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Frequently asked questions about college planning

How should I approach planning for my child’s college education?
When you’re trying to come up with a plan to finance a child’s college education, consider all your different sources of cash but also realize that the money you earmark for college means you may not have much money left over to save for your own retirement. Comprehensive college education planning should include a thorough understanding of all the family’s financial objectives and current and prospective financial positions. Grandparents who are able financially and interested emotionally in the education of your children should be included in the planning process. Retirement and estate planning perspectives should also be considered before entering into an educational funding program.

How much should I plan to save for my children’s education?
Tuition and fees have risen 94% since 1989, nearly triple the 32.5% increase in inflation. The sticker price -- tuition, fees, and room and board -- for a year of undergraduate education ranges from $33,000 at Ivy League schools to $10,500 at state universities. If college costs continue to increase at even twice today’s low rate of inflation, the cost of a four-year degree for a child born today would be $109,000 for a state university and $260,000 at an Ivy League school.

How important is it that I start saving for my child’s college education?
If you have kids or are planning to have them, the importance of starting to save for their college costs right now cannot be overstated. College costs have been rising about 6% to 8% annually for the past 20 years, more than twice the annual rate of inflation. In short, if you want your child to eventually go to college, you will be responsible for paying most or all of the costs. And because those costs are already skyrocketing, you need to start saving to meet them today.

Can I pay income to my children to help save for their educational expenses and also save on my taxes?
If you own your own business, a good way to start saving for your child’s college education is to put your son or daughter on your payroll. Doing so will reduce the taxable business profits you must report to the Internal Revenue Service, while the income your child collects will be taxed at the child’s lower individual tax rate. If you decide to hire your child, you will have to pay a fair-market rate for the work that is done. Keep careful records documenting that the child did the work for which he or she was paid because the IRS may ask to see them. Employing a child isn’t just a good way to start building a college nest egg. It can also help your son or daughter develop a sense of responsibility and skills they can use later in life.

Can I set up a mutual fund account to help my grandchildren start saving for college?
If you are a grandparent who’d like to help your grandkids start saving for college but don’t like the idea of setting up a trust, consider starting a mutual fund account for each of the children you want to help. You can establish a mutual fund account for each grandchild, using the grandchild’s Social Security number with a parent designated as guardian. The address of the grandparent can be listed on the account to facilitate ongoing deposits. It is important to make sure that tax information is forwarded to the parent each year.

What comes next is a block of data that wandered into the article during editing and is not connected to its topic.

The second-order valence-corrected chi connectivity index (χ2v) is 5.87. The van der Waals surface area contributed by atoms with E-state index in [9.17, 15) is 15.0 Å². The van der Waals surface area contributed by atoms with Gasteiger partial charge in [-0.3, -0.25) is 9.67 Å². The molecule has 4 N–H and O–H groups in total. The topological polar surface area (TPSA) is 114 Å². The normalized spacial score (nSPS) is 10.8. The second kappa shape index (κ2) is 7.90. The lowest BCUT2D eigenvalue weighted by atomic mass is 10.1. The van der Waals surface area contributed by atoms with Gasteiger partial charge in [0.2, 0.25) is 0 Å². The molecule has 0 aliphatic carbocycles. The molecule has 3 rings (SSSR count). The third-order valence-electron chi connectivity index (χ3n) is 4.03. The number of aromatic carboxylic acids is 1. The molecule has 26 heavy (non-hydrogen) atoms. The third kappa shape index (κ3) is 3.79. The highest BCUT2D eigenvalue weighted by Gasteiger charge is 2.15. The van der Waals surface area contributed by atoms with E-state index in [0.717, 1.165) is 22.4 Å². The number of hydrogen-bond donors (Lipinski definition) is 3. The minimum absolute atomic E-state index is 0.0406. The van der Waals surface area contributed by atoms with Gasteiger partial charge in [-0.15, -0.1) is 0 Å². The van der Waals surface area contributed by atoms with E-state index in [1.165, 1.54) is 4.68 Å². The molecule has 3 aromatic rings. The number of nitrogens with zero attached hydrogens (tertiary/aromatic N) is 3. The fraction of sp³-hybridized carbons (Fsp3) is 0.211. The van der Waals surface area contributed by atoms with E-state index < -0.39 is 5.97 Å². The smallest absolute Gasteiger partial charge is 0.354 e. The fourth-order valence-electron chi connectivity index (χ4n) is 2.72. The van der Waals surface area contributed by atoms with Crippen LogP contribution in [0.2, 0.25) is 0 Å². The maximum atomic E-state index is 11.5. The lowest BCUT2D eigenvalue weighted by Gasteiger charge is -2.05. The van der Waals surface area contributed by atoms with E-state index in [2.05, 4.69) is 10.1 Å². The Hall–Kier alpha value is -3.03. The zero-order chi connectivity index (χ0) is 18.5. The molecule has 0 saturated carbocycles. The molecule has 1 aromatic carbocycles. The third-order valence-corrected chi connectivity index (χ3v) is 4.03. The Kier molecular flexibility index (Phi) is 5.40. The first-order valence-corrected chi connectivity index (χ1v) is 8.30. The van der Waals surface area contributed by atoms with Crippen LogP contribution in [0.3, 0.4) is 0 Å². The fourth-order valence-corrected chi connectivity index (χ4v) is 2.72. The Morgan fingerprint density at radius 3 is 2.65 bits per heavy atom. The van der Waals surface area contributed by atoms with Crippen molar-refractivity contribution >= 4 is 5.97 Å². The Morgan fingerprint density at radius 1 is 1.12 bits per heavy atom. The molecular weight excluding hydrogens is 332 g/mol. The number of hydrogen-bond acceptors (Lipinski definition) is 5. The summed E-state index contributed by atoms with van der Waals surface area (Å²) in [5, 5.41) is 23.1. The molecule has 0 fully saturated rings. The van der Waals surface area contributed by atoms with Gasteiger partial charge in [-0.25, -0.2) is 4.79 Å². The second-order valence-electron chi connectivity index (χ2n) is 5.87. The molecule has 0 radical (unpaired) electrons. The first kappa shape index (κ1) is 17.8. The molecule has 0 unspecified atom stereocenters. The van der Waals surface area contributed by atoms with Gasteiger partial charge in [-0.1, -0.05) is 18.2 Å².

Are custodial accounts a good strategy for saving for college?
Custodial accounts can be a useful strategy in planning for future educational expenses. Even with the "kiddie tax" for children under 14, there are still advantages. But be careful if making yourself the custodian, because if you die while the money is still in the custodial account, the value of the account will be included in your estate. You should also understand that generally the value of the account will belong to the child at the age of 18, regardless of college plans, and will definitely not be available for your retirement or other needs.

What’s wrong with saving money for college in the child’s name?
When financial experts say it’s a bad idea for parents to save for a child’s education in the child’s own name, they usually point to three issues. First, there’s little -- if any -- tax benefit in saving money in a child’s name. Children today can earn only a little money tax-free. As of 2008, the rules for children under 19 (or under 23 and a full-time student) limit tax-free investment income to $900. Income between $900 and $1,800 is taxed at 15%, and everything above that is taxed at the parent’s rate. After these specified maximum ages, your children pay taxes at their own rate, but there’s little time at that point for compounding to do its magic. Any tax benefits that you receive may easily be offset by the second reason most financial planners say you shouldn’t save in your child’s name. The child can take legal control of the money at age 18 if you choose to save under the Uniform Gift to Minors Act (UGMA), or age 21 if you use the Uniform Transfer to Minors Act (UTMA). If there’s $50,000 or $100,000 in the account, your son or daughter could use it to pay for college. Or buy a Porsche, tour Europe for a year or two, or split to Las Vegas. The money will be theirs, and you can’t tell them how to spend it. The third issue is with college financial aid. The people who decide whether your offspring qualifies for a loan or grant know that you have other expenses, so they generally don’t expect you to devote more than 6% of your own savings to fund college costs. But those same people figure teenagers don’t have as many expenses, so they expect about one-third of a kid’s assets to be used to meet those costs. As a result, the more money your child has saved up, the greater the chance that a request for financial aid will be rejected.